Incidence of injuries in high school softball and baseball players
Shanley E, Rauh MJ, Michener LA, Ellenbecker TS. J Athl Train. 2011; 46(6): 648-654
http://www.ncbi.nlm.nih.gov/pubmed/22488191 (Full text available for free online)
Over the last ten years, participation rates have increased in baseball and softball (3.9% and 8.4% at the interscholastic level, respectively). Despite this rise in popularity, a dearth of knowledge exists concerning the incidence of injuries sustained by high school baseball and softball players. Therefore, the authors conducted a prospective cohort study of high school athletes (247 athletes; 103 female, 144 male) to determine initial and subsequent injury rates; compare injury rates between sports, practices, and games; and categorize injuries by body location, type, severity (time lost), season trends (by month), and position. Injuries and athlete exposures (AE) were documented using two systems: the Simtrak Mobility and the Athletic Health Care System Daily Injury Report (DIR) form. An AE was considered one athlete participating in one practice or game. Incidence rates were calculated per 1000 AE’s for initial and subsequent injuries, practice vs. game, and severity. Overall, the injury incidence rate was 4.5 per 1000 AE’s while separately, softball players demonstrated a higher rate (5.6/1000 AE’s) than baseball players (4.0/1000 AE’s). Initial-injury rates for baseball players were slightly higher than softball players but the opposite was true for subsequent-injury rates. Softball players also showed increased likelihood of being injured in a game compared to baseball. One-third of all pitchers reported an injury during the season, though baseball position players had slightly higher injury rates than baseball pitchers. Of the twelve softball pitchers in the study, six sustained an injury. For entire cohort, the shoulder had the highest proportion of injuries reported (34.7%) with elbow (28.6%) a close second. However, baseball players sustained 12 of 14 elbow injuries reported. The highest injury rates occurred in the first (7.96/1000 AE’s) and third month (4.72/1000 AE’s) of the season with shoulder rates highest in the first month and elbow rates highest in the third month. Different patterns for shoulder and elbow injury emerged, as shoulder injury rates declined for both sports decisively after the first month but elbow injury rates peaked in the third month for baseball players.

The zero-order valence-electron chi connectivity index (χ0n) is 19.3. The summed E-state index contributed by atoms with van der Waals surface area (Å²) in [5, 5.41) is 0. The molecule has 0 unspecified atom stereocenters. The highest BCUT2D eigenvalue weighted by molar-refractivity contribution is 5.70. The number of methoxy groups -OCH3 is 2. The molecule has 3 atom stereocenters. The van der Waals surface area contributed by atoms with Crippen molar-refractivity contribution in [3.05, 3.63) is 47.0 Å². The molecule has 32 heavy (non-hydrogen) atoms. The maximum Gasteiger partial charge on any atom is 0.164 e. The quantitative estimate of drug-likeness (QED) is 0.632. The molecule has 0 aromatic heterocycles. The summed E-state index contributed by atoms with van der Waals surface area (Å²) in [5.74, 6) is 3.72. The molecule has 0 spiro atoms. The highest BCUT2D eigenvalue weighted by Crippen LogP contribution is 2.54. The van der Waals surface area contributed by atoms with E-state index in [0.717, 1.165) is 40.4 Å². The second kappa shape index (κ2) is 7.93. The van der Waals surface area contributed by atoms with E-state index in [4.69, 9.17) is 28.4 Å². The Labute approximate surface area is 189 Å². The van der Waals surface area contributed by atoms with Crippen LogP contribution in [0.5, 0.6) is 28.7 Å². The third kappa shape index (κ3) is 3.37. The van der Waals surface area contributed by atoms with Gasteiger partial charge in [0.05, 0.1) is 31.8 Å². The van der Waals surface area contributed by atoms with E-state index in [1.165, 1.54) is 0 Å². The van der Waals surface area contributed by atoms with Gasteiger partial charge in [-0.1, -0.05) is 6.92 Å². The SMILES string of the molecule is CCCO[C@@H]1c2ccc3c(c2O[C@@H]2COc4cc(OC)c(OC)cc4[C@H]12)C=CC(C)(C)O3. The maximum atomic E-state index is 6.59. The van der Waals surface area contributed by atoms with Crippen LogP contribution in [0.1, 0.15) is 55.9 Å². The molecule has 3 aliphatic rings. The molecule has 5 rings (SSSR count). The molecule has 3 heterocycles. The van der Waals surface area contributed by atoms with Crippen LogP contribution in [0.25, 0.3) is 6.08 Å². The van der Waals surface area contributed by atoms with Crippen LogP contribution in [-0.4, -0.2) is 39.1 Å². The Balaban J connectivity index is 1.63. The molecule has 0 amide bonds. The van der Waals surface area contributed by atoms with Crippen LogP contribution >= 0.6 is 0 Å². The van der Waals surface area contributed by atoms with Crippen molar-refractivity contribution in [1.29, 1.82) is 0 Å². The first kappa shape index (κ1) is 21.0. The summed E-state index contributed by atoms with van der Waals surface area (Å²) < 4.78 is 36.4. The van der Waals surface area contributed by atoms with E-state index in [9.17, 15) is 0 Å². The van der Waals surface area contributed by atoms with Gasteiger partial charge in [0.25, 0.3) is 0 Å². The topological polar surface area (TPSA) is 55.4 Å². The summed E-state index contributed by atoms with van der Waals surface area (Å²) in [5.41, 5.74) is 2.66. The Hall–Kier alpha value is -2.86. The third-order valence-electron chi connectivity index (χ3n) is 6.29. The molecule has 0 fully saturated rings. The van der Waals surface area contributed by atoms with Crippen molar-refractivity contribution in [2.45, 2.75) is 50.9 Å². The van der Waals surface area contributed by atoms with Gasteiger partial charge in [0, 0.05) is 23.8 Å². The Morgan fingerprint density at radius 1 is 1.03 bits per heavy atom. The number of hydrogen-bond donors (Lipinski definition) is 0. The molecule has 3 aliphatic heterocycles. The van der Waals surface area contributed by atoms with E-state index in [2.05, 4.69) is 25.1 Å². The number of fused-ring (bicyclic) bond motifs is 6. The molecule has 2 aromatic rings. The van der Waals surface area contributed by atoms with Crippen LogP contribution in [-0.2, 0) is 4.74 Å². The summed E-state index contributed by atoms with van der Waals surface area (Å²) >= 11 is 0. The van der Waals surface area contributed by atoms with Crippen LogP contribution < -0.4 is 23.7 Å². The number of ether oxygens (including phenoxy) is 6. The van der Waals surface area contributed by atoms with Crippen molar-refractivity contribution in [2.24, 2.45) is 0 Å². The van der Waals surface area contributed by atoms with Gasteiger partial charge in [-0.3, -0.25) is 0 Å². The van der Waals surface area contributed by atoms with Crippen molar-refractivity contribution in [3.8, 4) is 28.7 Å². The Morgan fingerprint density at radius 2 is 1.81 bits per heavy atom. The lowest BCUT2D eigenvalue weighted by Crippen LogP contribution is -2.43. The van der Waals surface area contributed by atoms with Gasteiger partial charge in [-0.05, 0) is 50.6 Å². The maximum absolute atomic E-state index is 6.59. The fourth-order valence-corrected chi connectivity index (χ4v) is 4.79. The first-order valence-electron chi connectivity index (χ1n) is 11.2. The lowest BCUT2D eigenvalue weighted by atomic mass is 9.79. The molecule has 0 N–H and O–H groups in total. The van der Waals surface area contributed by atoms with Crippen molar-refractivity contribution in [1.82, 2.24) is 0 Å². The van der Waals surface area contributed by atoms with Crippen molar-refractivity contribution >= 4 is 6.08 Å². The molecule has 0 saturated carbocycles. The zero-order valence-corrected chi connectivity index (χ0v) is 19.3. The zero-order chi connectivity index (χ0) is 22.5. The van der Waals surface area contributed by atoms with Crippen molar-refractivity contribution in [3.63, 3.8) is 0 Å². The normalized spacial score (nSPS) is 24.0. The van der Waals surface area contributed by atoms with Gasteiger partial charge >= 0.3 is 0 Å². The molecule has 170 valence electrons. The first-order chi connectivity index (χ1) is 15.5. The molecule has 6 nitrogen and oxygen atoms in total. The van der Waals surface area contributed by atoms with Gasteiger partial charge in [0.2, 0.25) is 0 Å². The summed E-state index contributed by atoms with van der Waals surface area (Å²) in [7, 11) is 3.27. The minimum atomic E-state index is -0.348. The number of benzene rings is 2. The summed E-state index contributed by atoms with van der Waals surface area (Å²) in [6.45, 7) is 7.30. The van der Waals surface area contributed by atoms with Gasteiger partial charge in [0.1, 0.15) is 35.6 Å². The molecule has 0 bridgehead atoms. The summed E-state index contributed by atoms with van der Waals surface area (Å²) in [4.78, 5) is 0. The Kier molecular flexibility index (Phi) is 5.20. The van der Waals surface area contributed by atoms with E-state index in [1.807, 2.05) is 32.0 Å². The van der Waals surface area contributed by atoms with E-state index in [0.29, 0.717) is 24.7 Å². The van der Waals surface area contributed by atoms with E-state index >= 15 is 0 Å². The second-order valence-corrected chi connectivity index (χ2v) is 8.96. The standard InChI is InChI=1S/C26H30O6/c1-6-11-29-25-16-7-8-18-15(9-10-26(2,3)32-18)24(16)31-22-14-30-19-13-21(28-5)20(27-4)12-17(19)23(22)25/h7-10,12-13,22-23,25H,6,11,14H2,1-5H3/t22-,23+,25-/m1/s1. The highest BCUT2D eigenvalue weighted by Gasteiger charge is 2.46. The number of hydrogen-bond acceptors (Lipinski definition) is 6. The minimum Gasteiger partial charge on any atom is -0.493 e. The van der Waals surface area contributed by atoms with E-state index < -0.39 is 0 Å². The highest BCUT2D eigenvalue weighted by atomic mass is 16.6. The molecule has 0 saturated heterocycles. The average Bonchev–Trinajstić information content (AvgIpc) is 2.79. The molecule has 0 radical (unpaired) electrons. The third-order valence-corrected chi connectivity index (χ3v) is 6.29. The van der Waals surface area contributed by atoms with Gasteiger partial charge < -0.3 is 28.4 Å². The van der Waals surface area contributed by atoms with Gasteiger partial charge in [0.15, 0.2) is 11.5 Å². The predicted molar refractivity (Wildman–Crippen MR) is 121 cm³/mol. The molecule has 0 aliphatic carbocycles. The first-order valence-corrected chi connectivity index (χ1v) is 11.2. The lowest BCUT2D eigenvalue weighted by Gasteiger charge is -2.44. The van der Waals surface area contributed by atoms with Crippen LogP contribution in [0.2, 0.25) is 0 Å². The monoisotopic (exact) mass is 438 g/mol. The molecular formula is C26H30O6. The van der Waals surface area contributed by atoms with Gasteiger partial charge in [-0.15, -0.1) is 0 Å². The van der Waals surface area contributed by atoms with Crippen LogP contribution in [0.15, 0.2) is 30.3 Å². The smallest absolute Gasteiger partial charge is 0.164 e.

Baseball and softball athletes are often lumped together, despite differences in bat and ball characteristics, field dimensions, and pitching style. While injury rates were low in both sports, trends emerged that may promote unique clinical decisions for each sport. The upper extremity had the highest injury rates, which emphasizes the demand placed on the shoulder and elbow and the need for preventive training programs. While injuries rates peaked in the first month of the season the timing of elbow injuries, whether the result of fatigue over a long season or poor mechanics predisposing the athlete, were a notable because they peaked later in the season. This trend, coupled with baseball players suffering the majority of reported elbow injuries (85%), suggests that clinicians should closely monitor baseball players for signs/symptoms of elbow pathology as the competitive season progresses. Though further research with larger samples is needed, is this trend evident with the baseball and softball athletes that you see in the clinic or athletic training room? Would this type of data lead you to tailor preventative or rehabilitative training programs based on position or point in the season for these athletes?
Written By: Laura McDonald
Reviewed by: Jeffrey Driban
Related postsShanley E, Rauh MJ, Michener LA, & Ellenbecker TS (2011). Incidence of injuries in high school softball and baseball players. Journal of Athletic Training, 46 (6), 648-54 PMID: 22488191